The televised celebrity interview is a ubiquitous aspect of modern culture, offering viewers the temporary illusion of intimacy with the rich and famous. One of its pioneers–and perhaps its most distinguished practitioner–was Barbara Walters. During her five-decade career, she probed the psyches of politicians and movie stars in conversations that ranged from warmth and sympathy to surprising and even infamous frankness. In most of these encounters, the interviewee and subject were filmed in a kind of gauzy glow that flattered the features of both but did little to blunt her acerbic questions.
This titan of the small screen was born Barbara Jane Walters in the waning months of the roaring 20s, the granddaughter of Russian Jewish immigrants and daughter of a somewhat rackety show business impresario. His fluctuating fortunes led to financial insecurity, but exposure to his often-glamorous milieu proved to be excellent preparation for her eventual career.
Within a year of her graduation from Sarah Lawrence College, she began her career in the nascent television industry, filling a series of behind-the-camera roles. But it would not be long before her talent and ambition landed her onscreen, where she enjoyed quick success in an otherwise male-dominated business. By 1974 she was co-hosting NBC’s morning show, Today, the first woman to be appointed to such a role.
Determined to pursue an even more prestigious and lucrative media post, she did not linger for long at Today. Lured by the princely (and unprecedented) sum of $1 million a year, she became co-host of the ABC Evening News, and soon thereafter began her long connection with the network’s newsmagazine program, 20/20, which she co-hosted with Hugh Downs. Although she would forever be associated in the public mind with the soft-focus (but sometimes hard-hitting) celebrity interview, she also interrogated such infamous figures as Fidel Castro, Vladimir Putin, and Bashar al-Assad.
There were those who had reason to regret their time on the sofa with Walters. She delighted in the occasional understatement, saying to Michael Jackson, “you are somewhat eccentric, to say the least.” While interviewing Sean Connery, she brought up a previous interview in which he stated, “I don’t think there is anything particularly wrong about hitting a woman,” and asked him: “You think it’s good to slap a woman?” The actor replied, “I don’t think it’s good. I don’t think it’s bad. But it depends entirely on the circumstances and if it merits it.” In 1999, she closed an interview with Monica Lewinsky by asking what the former White House intern would someday tell her children about her scandalous affair with President Bill Clinton. Lewinsky answered, reasonably enough, “Mommy made a big mistake,” after which Walters faced the camera and replied, “that is the understatement of the year.”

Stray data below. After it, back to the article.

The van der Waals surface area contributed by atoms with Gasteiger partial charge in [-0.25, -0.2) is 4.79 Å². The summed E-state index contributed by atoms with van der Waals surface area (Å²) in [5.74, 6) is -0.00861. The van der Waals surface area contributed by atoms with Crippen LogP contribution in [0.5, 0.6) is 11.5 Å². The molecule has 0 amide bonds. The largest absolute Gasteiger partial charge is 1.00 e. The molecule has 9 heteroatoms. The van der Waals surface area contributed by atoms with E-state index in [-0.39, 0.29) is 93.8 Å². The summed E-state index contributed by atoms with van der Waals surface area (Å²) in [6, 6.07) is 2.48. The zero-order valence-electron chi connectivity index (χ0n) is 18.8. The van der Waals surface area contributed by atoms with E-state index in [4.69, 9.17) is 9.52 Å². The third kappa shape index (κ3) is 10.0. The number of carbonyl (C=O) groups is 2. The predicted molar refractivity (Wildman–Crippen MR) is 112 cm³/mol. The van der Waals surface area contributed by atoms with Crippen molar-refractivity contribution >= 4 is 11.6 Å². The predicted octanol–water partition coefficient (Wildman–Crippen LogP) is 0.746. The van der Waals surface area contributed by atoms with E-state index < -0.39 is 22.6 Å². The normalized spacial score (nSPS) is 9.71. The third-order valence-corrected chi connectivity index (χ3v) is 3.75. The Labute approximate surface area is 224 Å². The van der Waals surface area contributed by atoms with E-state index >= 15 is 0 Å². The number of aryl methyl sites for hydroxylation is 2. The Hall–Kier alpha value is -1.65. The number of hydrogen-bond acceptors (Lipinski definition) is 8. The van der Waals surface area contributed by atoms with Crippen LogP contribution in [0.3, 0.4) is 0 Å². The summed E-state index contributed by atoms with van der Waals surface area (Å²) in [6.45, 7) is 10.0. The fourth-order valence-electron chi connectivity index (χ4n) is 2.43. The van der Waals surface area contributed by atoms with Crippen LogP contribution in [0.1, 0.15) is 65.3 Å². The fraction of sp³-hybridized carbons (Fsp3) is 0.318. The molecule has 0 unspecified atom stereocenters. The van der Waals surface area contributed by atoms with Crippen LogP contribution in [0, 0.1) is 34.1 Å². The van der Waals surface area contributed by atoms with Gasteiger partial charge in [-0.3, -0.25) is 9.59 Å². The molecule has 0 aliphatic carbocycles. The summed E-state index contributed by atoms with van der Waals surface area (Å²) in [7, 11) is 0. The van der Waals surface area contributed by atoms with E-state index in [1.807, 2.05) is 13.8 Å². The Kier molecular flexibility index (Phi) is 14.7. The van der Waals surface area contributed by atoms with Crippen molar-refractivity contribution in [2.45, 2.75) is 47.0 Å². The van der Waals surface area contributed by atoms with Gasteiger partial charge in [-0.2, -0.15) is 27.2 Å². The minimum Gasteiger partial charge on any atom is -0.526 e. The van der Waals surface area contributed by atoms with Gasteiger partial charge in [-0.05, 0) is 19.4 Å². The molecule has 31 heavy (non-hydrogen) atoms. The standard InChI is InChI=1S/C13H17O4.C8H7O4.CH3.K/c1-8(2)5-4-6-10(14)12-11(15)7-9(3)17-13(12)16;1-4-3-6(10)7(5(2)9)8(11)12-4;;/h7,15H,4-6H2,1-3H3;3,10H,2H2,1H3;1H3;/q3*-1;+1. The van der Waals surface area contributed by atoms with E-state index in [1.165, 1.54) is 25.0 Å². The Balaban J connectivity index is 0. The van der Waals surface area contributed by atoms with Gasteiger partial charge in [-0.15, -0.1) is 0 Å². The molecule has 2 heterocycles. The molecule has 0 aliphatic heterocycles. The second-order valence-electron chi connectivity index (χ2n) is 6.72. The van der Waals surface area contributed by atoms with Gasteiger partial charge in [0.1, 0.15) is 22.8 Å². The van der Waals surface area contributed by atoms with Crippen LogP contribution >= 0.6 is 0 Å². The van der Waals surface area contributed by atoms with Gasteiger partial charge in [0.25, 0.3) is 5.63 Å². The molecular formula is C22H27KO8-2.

The private life of Barbara Walters was every bit as colorful as those of her interviewees; married four times, she had affairs with senators and other powerful figures, including Alan Greenspan. She moved in the highest echelons of New York society, sweeping down the sidewalks of 5th and Madison Avenues with imperious grace, glamorously dressed and with an impossibly expensive handbag on her arm.
Walters was so famous that she earned one of the most coveted American recognitions of celebrity: a regular series of spoofs on Saturday Night Live. Beginning in 1975, the gifted actress and comedienne Gilda Radner portrayed her as “Bawa Wawa”, a jab at Walters’s eccentric pronunciation and speech patterns. In the first of many sketches, “Bawa” interviewed Secretary of State Henry Kissinger, hilariously portrayed by John Belushi, and asked if he was the “Wone Wanger of diplomacy.” Walters was less than pleased by this dubious tribute, but grudgingly acknowledged the humor of the portrayal; after Radner’s death, she sent a gracious note to her widower Gene Wilder, signed “Bawa Wawa.”
In 2004, Walters created and co-hosted The View, a lucrative enterprise which has done little to elevate the intellectual life of the nation but has enjoyed considerable success. And she remained an active onscreen presence until her final television appearance in 2015. She would live another seven years, quietly withdrawing from public life as dementia clouded her mind, and she died at 93 in her palatial Manhattan apartment. A true journalistic pioneer, she blazed a trail that many other women have followed. And though she once told Oprah Winfrey that she was full of regrets about questions she asked but shouldn’t have—and questions she should have asked but didn’t—her gravestone bears the simple inscription: “No regrets—I had a great life.”
Michael F. Bishop is a writer and historian, and the former executive director of the International Churchill Society and the Abraham Lincoln Bicentennial Commission.